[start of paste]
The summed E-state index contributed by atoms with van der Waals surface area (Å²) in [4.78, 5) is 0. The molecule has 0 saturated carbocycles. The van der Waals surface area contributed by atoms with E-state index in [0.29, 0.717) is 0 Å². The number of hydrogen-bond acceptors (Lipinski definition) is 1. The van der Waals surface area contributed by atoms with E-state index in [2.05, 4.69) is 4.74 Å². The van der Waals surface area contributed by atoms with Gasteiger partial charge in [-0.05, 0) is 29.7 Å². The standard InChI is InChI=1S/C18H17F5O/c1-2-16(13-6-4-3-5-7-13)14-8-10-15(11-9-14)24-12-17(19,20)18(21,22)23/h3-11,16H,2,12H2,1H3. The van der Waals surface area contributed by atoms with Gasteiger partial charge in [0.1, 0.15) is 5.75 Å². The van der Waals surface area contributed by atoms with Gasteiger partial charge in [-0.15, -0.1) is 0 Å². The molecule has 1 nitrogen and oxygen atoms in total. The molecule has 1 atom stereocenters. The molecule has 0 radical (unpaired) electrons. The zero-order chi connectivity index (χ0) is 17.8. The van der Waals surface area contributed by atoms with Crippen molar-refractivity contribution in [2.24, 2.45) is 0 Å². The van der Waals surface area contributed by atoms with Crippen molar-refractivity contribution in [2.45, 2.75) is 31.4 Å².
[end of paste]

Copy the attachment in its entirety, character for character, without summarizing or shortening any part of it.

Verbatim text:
The summed E-state index contributed by atoms with van der Waals surface area (Å²) in [4.78, 5) is 0. The molecule has 0 saturated carbocycles. The van der Waals surface area contributed by atoms with E-state index in [0.29, 0.717) is 0 Å². The number of hydrogen-bond acceptors (Lipinski definition) is 1. The van der Waals surface area contributed by atoms with E-state index in [2.05, 4.69) is 4.74 Å². The van der Waals surface area contributed by atoms with Gasteiger partial charge in [-0.05, 0) is 29.7 Å². The standard InChI is InChI=1S/C18H17F5O/c1-2-16(13-6-4-3-5-7-13)14-8-10-15(11-9-14)24-12-17(19,20)18(21,22)23/h3-11,16H,2,12H2,1H3. The van der Waals surface area contributed by atoms with Gasteiger partial charge in [0.1, 0.15) is 5.75 Å². The van der Waals surface area contributed by atoms with Gasteiger partial charge in [-0.15, -0.1) is 0 Å². The molecule has 1 nitrogen and oxygen atoms in total. The molecule has 1 atom stereocenters. The molecule has 0 radical (unpaired) electrons. The zero-order chi connectivity index (χ0) is 17.8. The van der Waals surface area contributed by atoms with Crippen molar-refractivity contribution in [2.24, 2.45) is 0 Å². The van der Waals surface area contributed by atoms with Crippen molar-refractivity contribution in [2.45, 2.75) is 31.4 Å².